Sophie is entering her third year of active community service as a Junior Friend of MacArthur Beach State Park where she attends monthly meetings and volunteers regularly in a variety of activities from removing invasive plant species to restore the natural dunes to volunteering in their annual Naturescape Festival.  Junior Friends also pick up marine debris from the beach and estuary environments.  In addition, to the clean-ups at MacArthur Beach, Sophie has been participating in the International Coastal Cleanup and Great American Cleanup on an individual level for the past nine years, mostly working to help clean up Johns Island in the Lake Worth Lagoon.  Recently, in order to fight marine debris, Sophie has volunteered to host the Bag Monster Facebook page https://www.facebook.com/BagMonstserofSoFlo and to use the Bag Monster costume to help draw awareness to the problem of plastics in our oceans.

Sophie’s passion for the ocean does not limit itself to community service and local volunteering.  Recently (after meeting Jim Abernethy), she has donated her time to spreading the message about shark conservation through the use of film and the internet.  In 2015, her short film “Shark Souvenirs” was accepted as a finalist in the 2015 Beneath the Waves-Youth Making Ripples Film Festival & Competition.  At the Film Festival, her film was recognized by Shark4Kids for its message in which she creatively explains that people should not buy shark souvenirs.  However, if they do, they should only buy fossilized shark souvenirs and not shark parts, such as shark jaws, that promote the slaughter of sharks.  Her parting message is one that simply states, “Sharks are much more valuable alive than dead.”  I encourage you to watch her film at https://www.youtube.com/watch?v=MV79fixkaqo  This summer Sophie got the chance to take her shark conservation efforts to a new level by volunteering in a shark tagging research cruise with the University of Miami’s RJ Dunlap Marine Conservation Program.  She was part of a volunteer crew that helped scientists and graduate students catch, tag and release sharks off of Key Biscayne.  The tagging mission was a great success, tagging five different species: a Bull Shark, a Nurse Shark, a Lemon Shark and a Sandbar shark.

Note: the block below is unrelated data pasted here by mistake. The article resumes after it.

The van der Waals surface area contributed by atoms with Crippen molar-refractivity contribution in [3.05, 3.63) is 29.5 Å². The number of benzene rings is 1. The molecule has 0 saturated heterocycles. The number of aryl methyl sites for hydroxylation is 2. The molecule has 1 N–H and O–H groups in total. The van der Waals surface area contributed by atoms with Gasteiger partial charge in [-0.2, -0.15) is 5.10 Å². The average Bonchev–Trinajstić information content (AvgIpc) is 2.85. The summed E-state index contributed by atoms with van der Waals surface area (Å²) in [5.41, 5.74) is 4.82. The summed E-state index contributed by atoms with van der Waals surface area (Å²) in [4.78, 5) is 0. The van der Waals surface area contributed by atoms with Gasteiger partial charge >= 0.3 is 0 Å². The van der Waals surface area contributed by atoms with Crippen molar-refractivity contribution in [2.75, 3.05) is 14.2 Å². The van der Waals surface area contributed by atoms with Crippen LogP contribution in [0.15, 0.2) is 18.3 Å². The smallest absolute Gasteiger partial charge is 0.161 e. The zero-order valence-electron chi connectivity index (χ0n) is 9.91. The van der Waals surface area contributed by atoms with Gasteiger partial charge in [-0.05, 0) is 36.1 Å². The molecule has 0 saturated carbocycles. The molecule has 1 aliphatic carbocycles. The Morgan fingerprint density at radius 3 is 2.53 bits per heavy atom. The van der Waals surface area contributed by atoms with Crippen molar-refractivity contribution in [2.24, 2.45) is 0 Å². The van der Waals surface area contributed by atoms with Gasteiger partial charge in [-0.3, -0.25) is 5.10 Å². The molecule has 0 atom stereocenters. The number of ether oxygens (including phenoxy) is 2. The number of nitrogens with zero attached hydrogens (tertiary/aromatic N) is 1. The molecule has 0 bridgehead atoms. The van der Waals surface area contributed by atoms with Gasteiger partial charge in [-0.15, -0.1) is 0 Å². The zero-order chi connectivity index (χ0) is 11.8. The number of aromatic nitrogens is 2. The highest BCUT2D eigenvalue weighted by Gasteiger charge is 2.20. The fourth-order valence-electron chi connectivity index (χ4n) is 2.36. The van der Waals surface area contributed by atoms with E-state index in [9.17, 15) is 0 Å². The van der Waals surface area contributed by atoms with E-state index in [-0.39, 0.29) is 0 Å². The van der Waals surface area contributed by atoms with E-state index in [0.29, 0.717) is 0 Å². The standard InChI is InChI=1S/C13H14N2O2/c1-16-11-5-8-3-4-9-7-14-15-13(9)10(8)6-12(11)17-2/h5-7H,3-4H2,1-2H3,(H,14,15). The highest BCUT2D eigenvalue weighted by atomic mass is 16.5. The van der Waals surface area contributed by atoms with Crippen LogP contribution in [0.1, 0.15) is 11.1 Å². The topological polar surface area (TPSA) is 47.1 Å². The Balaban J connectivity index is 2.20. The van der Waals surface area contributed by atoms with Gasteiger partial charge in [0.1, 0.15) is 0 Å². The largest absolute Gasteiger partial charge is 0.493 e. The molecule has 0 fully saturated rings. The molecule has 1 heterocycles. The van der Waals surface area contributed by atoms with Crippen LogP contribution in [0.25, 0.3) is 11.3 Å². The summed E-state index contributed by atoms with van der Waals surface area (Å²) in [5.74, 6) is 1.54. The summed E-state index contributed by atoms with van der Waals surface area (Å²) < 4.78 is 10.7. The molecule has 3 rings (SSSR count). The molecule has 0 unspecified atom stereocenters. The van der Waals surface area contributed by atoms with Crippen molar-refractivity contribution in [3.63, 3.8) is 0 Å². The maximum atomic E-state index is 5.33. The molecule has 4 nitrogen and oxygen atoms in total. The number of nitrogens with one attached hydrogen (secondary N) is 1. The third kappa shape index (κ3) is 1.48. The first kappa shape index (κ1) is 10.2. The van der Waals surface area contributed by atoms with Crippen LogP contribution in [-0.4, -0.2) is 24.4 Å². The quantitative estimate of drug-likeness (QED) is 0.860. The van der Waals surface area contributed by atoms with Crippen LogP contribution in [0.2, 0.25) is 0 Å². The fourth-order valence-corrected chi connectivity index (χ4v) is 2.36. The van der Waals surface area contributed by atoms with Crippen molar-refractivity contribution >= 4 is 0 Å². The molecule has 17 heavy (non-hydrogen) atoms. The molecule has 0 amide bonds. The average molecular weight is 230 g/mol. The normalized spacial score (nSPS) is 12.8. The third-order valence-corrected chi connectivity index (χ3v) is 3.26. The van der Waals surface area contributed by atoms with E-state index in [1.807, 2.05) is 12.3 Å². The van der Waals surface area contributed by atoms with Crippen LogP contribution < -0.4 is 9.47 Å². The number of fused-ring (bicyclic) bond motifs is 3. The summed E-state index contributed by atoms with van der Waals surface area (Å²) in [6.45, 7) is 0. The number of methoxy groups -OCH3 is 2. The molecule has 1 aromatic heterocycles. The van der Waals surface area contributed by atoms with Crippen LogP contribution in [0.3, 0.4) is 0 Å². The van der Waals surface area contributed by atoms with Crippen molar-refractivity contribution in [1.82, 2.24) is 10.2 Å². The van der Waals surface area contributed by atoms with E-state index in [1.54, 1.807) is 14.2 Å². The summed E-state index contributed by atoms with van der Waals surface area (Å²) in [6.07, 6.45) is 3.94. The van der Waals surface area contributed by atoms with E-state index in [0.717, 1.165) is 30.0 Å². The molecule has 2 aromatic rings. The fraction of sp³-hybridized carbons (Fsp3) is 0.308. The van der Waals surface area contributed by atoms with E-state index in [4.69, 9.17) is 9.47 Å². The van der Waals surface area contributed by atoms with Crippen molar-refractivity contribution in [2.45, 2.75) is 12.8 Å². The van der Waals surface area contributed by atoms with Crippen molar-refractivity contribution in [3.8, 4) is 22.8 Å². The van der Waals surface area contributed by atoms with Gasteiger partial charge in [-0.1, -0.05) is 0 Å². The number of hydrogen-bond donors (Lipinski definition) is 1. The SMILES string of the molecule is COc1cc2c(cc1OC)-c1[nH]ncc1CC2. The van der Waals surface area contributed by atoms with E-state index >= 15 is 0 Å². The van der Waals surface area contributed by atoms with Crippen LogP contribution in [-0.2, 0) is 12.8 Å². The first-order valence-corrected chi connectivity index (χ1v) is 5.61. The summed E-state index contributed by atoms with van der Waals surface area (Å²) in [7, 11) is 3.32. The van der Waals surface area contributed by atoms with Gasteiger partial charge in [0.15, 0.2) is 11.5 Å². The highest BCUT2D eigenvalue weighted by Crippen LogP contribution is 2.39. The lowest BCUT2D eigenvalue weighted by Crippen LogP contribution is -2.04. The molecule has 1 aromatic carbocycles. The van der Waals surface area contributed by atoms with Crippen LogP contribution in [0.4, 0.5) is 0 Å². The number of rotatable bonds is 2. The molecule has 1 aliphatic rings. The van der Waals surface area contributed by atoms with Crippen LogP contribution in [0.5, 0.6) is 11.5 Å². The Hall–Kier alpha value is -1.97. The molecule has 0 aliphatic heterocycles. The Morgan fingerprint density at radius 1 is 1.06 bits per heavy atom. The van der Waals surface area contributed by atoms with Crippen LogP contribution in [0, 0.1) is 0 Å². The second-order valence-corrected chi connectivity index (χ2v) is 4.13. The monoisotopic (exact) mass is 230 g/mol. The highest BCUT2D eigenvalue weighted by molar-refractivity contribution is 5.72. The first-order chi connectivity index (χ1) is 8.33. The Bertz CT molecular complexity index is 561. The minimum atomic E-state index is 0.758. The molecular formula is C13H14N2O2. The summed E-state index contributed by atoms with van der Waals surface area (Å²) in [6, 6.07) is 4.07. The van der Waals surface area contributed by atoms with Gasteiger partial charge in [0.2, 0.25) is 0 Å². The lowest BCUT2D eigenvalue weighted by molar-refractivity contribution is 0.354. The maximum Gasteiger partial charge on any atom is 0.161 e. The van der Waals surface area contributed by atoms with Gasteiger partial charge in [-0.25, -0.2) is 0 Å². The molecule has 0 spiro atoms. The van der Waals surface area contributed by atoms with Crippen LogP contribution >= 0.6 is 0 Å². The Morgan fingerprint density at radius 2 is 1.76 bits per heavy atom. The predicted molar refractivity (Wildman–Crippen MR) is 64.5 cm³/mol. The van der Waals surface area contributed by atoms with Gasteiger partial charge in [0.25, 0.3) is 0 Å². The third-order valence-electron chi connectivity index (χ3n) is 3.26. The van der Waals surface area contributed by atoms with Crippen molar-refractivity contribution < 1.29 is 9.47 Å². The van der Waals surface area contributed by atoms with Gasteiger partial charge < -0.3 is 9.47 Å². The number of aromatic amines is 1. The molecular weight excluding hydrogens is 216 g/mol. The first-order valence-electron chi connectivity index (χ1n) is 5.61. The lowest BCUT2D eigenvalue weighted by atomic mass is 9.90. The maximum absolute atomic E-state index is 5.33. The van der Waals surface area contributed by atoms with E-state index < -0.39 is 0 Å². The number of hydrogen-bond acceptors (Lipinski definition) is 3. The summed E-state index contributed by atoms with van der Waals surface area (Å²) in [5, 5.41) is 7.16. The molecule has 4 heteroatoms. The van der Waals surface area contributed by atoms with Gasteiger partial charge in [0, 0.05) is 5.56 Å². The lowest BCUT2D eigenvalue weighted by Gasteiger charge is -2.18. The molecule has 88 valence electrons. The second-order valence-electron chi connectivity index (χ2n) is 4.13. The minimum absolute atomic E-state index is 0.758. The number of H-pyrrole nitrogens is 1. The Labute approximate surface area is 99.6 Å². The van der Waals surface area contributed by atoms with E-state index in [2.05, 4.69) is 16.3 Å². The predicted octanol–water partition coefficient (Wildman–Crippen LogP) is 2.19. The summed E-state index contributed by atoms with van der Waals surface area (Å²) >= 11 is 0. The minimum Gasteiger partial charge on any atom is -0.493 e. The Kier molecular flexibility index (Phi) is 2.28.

In 2014, Sophie volunteered along with other students from Palm Beach County to present at the Youth Ocean Conservation Summit at the Mote Marine Laboratory in Sarasota, Florida.  The students from Palm Beach County met with students from around the state and shared how they are helping our oceans and their local marine conservation efforts. In addition, as a competitor in the 2015 MATE (Marine Advance Technology Education) Florida Regional ROV Competition, Sophie volunteered in Lantana’s 2015 World Oceans Day Festival to help demonstrate underwater ROVs (Remotely Operated Vehicles).  Demonstrations included how students could build ROVs and how ROVs are being used today to help study the oceans, as well as engage in ocean explorations and cleanups.

It should be noted that the above volunteer efforts have happened while Sophie has remained academically focused and a dedicated musician.  Indeed, Sophie recently started 9th grade at Dreyfoos School of the Arts, where she plays the French Horn.  At Dreyfoos, she hopes to be able to continue her volunteer efforts and take her marine conservation to even a new level.

Super Science Sharks

Ellie Bickel, Ella Chait, Winni Cox, Joix Gelman, Annika Karbstein, Addie Vining

Super Science Sharks - The Benjamin SchoolThe Go Blue Awards Blue Hatchling Youth Award Recognizes a youth, ages 17 and under who through their volunteer efforts have made significant contributions in marine conservation.

I would like to nominate The Super Science Sharks an innovative group of 3rd & 4th grade girls from The Benjamin School in Palm Beach Gardens, FL for their commitment to raising the awareness of environmental conservation and their deep commitment to pollution prevention, recycling, and environmental clean-up.

This passionate group of young women formed when they realized that our oceans and beaches, as well as the animals who call these ecosystems home, are under threat due to debris and pollution.

The young ladies said it best when they stated, “We are privileged to live near the beach but we have noticed that there is more plastic on the beach.”

Excited to take action this energetic group of young ladies decided to spend their free time, in partnership with their teachers, advocating for pollution prevention and clean-up of Florida’s beautiful environment.

The Super Science Sharks quickly established goals of their working group:

Clean up and Pollution Prevention:
We want to have clean beaches and beautiful forests. We also want to protect animals and plants. We want to inspire people to think about their plastic bag use so there’s less trash.

Supporting our Community: